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How the GMO Industry Gets Journalists to Buy Its Messages

Monsanto's corporate behavior has been so counterproductive that it has damaged the reputation of the entire food biotechnology industry (I document this in Safe Food: The Politics of Food Safety).

What to do?


How about convincing journalists that food biotechnology is the solution to the world's food problems and that any criticism of it is a critique of science in the same category as climate-change denial (as I told Thacker).

The journalist Paul Thacker explains that strategy in an article in Tuesday's Progressive:

In recent months, media outlets have reported on a disturbing trend of corporate-sponsored journalism. The British Medical Journal exposed a multiyear campaign by Coca-Cola to influence reporters covering obesity by secretly funding journalism conferences at the University of Colorado. The watchdog group Health News Review reported that two journalism professors at the University of Kansas asked more than 1,100 health-care reporters about their views on opioids in a survey that was funded, in part, by the Center for Practical Bioethics, a group the U.S. Senate Finance Committee investigated for its ties to opioid manufacturers ... Hints of the biotech industry's media tactics have leaked from court cases filed against Monsanto alleging glyphosate causes cancer. Several filings reference internal Monsanto documents that describe the company's social media strategy called "Let Nothing Go"—a program in which individuals who appear to have no connection to the industry rapidly respond to negative social media posts regarding Monsanto, GMOs, and agrichemicals.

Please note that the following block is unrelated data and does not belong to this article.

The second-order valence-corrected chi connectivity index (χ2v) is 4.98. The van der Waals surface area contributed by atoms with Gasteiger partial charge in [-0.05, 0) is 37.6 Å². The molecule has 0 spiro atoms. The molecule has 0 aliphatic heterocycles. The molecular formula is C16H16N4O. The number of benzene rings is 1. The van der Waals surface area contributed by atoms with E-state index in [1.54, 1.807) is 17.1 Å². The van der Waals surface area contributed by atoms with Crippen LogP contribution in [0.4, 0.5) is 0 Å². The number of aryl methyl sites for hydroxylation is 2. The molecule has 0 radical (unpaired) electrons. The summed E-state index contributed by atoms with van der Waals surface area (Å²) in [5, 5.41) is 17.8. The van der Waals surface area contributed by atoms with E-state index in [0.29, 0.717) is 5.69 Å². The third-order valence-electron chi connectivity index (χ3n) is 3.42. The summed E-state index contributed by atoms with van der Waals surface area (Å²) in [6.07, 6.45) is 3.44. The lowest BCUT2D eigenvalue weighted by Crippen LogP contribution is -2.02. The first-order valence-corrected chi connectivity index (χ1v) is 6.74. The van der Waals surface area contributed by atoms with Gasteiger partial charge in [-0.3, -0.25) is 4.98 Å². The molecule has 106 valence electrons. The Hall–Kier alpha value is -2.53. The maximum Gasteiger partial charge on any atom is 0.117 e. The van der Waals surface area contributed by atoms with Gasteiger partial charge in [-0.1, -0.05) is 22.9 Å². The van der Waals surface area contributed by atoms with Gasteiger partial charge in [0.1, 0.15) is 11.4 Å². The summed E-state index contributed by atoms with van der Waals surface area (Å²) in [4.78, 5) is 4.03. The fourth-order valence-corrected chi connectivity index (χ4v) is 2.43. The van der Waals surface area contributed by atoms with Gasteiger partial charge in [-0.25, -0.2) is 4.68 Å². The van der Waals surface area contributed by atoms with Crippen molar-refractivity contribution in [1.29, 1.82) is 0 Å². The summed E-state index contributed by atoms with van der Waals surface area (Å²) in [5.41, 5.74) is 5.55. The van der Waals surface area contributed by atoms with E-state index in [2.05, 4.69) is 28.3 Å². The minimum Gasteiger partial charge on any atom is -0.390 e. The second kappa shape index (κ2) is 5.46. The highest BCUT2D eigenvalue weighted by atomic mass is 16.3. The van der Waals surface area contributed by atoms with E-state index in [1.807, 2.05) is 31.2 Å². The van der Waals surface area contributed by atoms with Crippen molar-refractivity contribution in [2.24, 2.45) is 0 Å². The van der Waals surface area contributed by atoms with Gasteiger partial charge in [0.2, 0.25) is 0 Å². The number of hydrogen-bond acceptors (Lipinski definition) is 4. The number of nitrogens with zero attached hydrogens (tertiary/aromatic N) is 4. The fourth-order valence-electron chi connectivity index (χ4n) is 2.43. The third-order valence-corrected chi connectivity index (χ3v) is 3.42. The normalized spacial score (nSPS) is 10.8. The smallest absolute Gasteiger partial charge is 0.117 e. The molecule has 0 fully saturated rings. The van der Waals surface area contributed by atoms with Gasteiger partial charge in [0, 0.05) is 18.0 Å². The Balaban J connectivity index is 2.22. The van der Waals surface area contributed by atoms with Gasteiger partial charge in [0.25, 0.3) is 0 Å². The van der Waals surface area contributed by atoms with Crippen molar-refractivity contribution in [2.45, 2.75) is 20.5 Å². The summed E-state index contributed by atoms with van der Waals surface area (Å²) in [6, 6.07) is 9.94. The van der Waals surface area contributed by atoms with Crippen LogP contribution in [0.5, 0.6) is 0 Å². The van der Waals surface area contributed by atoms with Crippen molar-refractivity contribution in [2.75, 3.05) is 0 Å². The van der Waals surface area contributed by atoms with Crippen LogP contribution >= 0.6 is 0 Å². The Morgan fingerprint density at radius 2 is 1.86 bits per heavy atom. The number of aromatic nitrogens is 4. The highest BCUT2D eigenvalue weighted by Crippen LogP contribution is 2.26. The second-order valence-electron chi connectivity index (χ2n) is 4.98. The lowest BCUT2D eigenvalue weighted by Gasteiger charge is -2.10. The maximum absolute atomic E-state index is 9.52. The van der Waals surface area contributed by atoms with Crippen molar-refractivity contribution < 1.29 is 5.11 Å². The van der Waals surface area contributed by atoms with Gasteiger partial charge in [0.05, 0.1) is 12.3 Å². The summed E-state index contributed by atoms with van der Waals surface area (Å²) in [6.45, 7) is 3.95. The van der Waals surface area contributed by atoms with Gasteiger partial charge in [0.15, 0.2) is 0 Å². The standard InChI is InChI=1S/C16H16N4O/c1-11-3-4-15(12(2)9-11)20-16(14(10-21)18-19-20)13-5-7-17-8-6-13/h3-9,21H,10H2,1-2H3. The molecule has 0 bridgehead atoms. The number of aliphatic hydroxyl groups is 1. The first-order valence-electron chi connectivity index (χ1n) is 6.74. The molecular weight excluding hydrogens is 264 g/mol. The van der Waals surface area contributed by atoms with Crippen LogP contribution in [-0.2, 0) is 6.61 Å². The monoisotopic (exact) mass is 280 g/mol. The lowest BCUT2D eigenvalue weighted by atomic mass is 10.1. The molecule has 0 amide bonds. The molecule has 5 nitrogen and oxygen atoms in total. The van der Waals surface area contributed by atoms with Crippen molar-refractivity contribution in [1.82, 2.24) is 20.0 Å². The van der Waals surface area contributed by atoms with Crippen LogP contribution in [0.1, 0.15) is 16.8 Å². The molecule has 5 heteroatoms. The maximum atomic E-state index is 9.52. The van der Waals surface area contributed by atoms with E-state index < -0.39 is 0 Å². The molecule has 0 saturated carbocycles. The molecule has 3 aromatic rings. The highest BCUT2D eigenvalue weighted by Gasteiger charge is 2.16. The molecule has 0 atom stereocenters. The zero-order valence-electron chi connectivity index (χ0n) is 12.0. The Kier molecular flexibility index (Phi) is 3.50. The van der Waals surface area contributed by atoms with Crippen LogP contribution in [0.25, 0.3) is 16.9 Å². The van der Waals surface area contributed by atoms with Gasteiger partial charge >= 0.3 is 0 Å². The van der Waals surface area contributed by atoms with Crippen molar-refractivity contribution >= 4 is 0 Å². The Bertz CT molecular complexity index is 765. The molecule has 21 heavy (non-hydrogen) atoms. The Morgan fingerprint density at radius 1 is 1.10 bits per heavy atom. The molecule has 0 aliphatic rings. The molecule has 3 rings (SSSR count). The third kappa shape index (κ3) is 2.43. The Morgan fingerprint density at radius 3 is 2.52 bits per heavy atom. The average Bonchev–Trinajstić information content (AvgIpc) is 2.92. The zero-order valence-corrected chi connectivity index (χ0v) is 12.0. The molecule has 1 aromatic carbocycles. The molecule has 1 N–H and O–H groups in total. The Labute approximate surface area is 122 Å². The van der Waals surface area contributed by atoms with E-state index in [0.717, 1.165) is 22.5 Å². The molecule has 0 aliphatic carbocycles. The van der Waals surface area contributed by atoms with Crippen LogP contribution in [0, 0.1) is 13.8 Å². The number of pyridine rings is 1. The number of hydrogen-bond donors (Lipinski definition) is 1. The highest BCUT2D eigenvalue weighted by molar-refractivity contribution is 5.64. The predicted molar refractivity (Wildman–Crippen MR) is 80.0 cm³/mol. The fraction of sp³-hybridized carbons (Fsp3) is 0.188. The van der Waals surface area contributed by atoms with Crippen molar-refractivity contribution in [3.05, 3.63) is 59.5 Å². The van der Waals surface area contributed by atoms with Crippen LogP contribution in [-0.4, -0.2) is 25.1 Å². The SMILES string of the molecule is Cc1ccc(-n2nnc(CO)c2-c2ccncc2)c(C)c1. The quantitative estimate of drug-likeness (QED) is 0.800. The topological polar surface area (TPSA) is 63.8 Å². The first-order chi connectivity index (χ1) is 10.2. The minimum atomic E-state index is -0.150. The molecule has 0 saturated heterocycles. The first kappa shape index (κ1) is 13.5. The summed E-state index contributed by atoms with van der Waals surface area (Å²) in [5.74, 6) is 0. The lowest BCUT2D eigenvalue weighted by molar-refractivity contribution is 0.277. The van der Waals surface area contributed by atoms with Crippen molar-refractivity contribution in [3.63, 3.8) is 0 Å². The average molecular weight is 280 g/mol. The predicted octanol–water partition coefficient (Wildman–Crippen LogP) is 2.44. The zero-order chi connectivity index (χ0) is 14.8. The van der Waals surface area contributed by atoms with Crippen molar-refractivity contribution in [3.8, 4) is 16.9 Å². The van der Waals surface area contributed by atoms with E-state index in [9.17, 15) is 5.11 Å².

His article describes the fierce industry pushback against anyone who raises questions about food biotechnology.

I know about that pushback firsthand. That's why this site no longer accepts comments.

We need open discussion about issues related to food biotechnology. This article is a good place to begin.

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